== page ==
Banjo Earth: China – Chapter 25 – “Chinese Rap” (blog)

We arise early and scoot off to meet with our new friend Nici, (everyone here has a Chinese and English name), who will accompany us to the old time jam, which they call “Chinese Rap”. We’re not real sure what to expect, but we are hoping to find some players of Pipa, Erhu, Guzheng, or singers who are willing to collaborate on the Banjo Earth project.

Waking up and going with the flow

Our friend Nici greets us at the subway station, and we got together to meet her Father who is a frequent visitor to the old time jam. We walk around for a bit, waiting for him to arrive, and in the meantime stop in for a little breakfast. There is a tofu soup here that many people eat in the morning called “Doufu Nao”. It has become a favorite breakfast of mine, and we all enjoy a bowl of it and a plate of steamed dumplings. We finish quickly to meet her Father, a smiling and friendly man they call Lao Zhao (“Old Zhao), which goes great with our friend’s nickname, Xiao Zhao (“Little Zhao”). We exchange greetings and head into the theater for what they call in English, the Chinese Rap performance.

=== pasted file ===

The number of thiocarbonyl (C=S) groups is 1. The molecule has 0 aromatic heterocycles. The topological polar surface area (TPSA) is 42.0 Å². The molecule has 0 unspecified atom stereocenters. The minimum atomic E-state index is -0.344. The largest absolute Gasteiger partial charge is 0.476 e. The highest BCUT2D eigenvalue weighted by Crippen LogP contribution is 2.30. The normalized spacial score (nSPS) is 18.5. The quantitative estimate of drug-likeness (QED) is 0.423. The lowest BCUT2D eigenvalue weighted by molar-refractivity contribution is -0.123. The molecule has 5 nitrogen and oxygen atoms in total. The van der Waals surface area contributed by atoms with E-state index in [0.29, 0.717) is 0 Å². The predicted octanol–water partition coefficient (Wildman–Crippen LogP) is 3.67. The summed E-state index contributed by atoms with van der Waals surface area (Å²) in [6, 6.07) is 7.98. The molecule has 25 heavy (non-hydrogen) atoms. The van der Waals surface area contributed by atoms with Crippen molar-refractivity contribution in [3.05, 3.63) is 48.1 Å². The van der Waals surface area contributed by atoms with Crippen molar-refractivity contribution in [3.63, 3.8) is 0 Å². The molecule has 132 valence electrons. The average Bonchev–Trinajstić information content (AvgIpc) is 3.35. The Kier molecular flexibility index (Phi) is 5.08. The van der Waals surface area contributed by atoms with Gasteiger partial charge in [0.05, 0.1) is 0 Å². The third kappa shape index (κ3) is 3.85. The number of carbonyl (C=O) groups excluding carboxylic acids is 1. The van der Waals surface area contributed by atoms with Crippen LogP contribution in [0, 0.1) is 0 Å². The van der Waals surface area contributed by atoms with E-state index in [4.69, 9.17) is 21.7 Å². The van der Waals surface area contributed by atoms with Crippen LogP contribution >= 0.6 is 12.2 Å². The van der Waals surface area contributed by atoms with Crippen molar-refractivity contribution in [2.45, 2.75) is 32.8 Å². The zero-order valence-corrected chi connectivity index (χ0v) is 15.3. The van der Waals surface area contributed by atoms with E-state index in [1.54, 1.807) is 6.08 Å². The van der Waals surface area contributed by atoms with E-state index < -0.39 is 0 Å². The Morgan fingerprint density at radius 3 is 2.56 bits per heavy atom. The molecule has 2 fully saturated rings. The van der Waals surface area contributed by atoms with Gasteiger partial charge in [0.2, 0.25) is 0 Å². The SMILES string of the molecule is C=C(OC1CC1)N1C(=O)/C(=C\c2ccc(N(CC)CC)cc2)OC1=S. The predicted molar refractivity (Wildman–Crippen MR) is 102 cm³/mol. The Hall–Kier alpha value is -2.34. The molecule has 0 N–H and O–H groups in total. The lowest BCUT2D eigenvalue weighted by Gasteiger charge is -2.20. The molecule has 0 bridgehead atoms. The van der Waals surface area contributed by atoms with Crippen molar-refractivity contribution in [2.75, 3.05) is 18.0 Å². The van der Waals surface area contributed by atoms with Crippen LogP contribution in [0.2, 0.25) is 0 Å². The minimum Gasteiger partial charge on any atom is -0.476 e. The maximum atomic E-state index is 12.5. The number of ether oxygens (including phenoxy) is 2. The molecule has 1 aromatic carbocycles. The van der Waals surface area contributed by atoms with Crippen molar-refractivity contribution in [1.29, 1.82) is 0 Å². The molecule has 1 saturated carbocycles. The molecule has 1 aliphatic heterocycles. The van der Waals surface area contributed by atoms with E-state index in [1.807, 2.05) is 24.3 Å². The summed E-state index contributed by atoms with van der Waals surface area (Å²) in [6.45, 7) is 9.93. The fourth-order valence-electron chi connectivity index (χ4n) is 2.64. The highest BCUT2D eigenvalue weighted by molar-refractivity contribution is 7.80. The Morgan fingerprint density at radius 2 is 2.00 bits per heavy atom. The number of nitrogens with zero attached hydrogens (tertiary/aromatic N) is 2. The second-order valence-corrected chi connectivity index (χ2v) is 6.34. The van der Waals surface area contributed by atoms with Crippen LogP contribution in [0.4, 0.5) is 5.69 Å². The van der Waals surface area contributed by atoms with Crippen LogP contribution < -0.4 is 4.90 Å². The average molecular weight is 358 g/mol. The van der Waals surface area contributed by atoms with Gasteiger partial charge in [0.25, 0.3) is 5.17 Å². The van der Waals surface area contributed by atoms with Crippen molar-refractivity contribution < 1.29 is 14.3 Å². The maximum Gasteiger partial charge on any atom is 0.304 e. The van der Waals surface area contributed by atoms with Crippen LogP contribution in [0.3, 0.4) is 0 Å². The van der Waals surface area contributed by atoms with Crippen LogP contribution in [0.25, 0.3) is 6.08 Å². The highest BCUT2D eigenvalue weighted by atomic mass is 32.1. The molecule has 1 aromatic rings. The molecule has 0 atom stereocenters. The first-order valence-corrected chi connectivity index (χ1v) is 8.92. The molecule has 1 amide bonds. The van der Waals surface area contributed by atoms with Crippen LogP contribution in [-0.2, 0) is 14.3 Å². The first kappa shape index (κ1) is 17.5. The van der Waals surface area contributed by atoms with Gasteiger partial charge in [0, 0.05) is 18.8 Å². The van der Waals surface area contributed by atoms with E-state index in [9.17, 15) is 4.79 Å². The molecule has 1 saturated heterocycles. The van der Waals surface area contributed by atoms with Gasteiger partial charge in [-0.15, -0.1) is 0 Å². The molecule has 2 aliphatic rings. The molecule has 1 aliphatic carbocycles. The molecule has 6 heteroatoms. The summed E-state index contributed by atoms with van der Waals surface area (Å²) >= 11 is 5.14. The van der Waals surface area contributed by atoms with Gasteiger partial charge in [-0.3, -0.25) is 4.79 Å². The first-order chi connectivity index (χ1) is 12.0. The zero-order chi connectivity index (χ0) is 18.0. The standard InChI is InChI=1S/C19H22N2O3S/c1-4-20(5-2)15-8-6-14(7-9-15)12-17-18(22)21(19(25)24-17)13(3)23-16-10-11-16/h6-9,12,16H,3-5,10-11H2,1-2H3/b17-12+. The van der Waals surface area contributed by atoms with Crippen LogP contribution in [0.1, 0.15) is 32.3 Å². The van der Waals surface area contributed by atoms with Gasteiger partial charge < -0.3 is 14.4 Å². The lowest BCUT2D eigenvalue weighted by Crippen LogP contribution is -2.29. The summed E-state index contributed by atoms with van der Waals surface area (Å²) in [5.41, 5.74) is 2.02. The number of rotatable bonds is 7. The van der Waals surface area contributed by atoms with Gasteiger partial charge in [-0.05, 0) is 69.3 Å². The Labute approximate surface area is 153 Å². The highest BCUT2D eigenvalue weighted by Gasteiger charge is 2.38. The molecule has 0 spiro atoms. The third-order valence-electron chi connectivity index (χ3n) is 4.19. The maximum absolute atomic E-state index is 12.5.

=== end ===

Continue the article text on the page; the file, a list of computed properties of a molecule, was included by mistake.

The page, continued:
Rappin’ with Old Zhao and Little Zhao

“Chinese Rap” is actually a pretty bad name for what they do, because it has nothing to do with what most people know as Rap. This is a room full of older folks, along with a few younger musicians, all singing and telling stories. These stories are very rhythmic and musical, and can sometimes last 20 plus minutes each. The singer/storyteller is accompanied by some excellent music, which, is at the same time both melodic and dynamic. It changes rhythms and keys often, much like Western Classical music, but is distinctly Chinese in it’s styles and flavors.

A taste of something exotically different, yet strangely familiar

As the performances gather steam, I start really getting into what is happening. This is one of the most human things I have ever seen. Telling stories in musical language, with the accompaniment of great music, feels like we are looking back into the beginnings of human history. I can’t at all understand the meanings or lyrics of the story songs, but I can feel the depth and emotion in it, and even a tear or two finds its way to my eyes. Nici and her Father relate the meanings as best as they can, and it is really nice to sit and enjoy such an amazing thing with these two awesome Beijingers.

A Chinese “rapper”

Afterward we meet with a couple of performers and make plans to meet for musical collaboration in the next couple of days. Our time in Beijing is short, as we leave in 2 days, so we must work fast. One of the musicians plays a banjo like instrument, which sounds incredible. He shows amazing proficiency of his craft and sound, and I’m super excited to have a “banjo” jam with him.